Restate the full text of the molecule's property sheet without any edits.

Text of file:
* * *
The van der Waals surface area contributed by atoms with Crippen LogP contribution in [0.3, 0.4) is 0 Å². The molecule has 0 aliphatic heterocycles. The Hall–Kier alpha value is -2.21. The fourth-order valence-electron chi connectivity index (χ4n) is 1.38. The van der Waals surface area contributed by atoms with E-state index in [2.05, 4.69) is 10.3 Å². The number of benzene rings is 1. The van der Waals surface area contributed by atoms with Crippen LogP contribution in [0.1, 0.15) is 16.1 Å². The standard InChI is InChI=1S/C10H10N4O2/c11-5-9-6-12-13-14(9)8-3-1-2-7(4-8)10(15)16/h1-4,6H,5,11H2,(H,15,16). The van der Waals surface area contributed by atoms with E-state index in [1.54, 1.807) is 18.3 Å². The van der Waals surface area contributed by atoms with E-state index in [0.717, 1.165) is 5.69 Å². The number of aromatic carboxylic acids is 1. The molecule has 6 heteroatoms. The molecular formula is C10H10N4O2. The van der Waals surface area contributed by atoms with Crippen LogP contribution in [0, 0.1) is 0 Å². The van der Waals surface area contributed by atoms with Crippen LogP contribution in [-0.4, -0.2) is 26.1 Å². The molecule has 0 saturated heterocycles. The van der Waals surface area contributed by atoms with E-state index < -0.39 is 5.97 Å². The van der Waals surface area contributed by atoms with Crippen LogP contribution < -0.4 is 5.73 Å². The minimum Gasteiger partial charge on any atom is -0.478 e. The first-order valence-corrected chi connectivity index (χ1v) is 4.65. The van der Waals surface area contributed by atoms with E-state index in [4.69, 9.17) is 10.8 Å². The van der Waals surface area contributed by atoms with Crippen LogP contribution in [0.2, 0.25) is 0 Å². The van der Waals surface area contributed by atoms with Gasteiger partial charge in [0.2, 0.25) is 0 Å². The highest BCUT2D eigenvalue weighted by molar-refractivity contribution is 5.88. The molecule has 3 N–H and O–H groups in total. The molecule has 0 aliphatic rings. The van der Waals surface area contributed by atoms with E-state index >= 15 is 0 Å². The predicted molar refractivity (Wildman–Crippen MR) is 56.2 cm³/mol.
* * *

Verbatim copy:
The van der Waals surface area contributed by atoms with Crippen LogP contribution in [0.3, 0.4) is 0 Å². The molecule has 0 aliphatic heterocycles. The Hall–Kier alpha value is -2.21. The fourth-order valence-electron chi connectivity index (χ4n) is 1.38. The van der Waals surface area contributed by atoms with E-state index in [2.05, 4.69) is 10.3 Å². The number of benzene rings is 1. The van der Waals surface area contributed by atoms with Crippen LogP contribution in [0.1, 0.15) is 16.1 Å². The standard InChI is InChI=1S/C10H10N4O2/c11-5-9-6-12-13-14(9)8-3-1-2-7(4-8)10(15)16/h1-4,6H,5,11H2,(H,15,16). The van der Waals surface area contributed by atoms with E-state index in [1.54, 1.807) is 18.3 Å². The van der Waals surface area contributed by atoms with E-state index in [0.717, 1.165) is 5.69 Å². The number of aromatic carboxylic acids is 1. The molecule has 6 heteroatoms. The molecular formula is C10H10N4O2. The van der Waals surface area contributed by atoms with Crippen LogP contribution in [0, 0.1) is 0 Å². The van der Waals surface area contributed by atoms with Crippen LogP contribution in [-0.4, -0.2) is 26.1 Å². The molecule has 0 saturated heterocycles. The van der Waals surface area contributed by atoms with E-state index < -0.39 is 5.97 Å². The van der Waals surface area contributed by atoms with Crippen LogP contribution < -0.4 is 5.73 Å². The minimum Gasteiger partial charge on any atom is -0.478 e. The first-order valence-corrected chi connectivity index (χ1v) is 4.65. The van der Waals surface area contributed by atoms with E-state index in [4.69, 9.17) is 10.8 Å². The van der Waals surface area contributed by atoms with Crippen LogP contribution in [0.2, 0.25) is 0 Å². The van der Waals surface area contributed by atoms with Gasteiger partial charge in [0.2, 0.25) is 0 Å². The highest BCUT2D eigenvalue weighted by molar-refractivity contribution is 5.88. The molecule has 3 N–H and O–H groups in total. The molecule has 0 aliphatic rings. The van der Waals surface area contributed by atoms with E-state index >= 15 is 0 Å². The predicted molar refractivity (Wildman–Crippen MR) is 56.2 cm³/mol.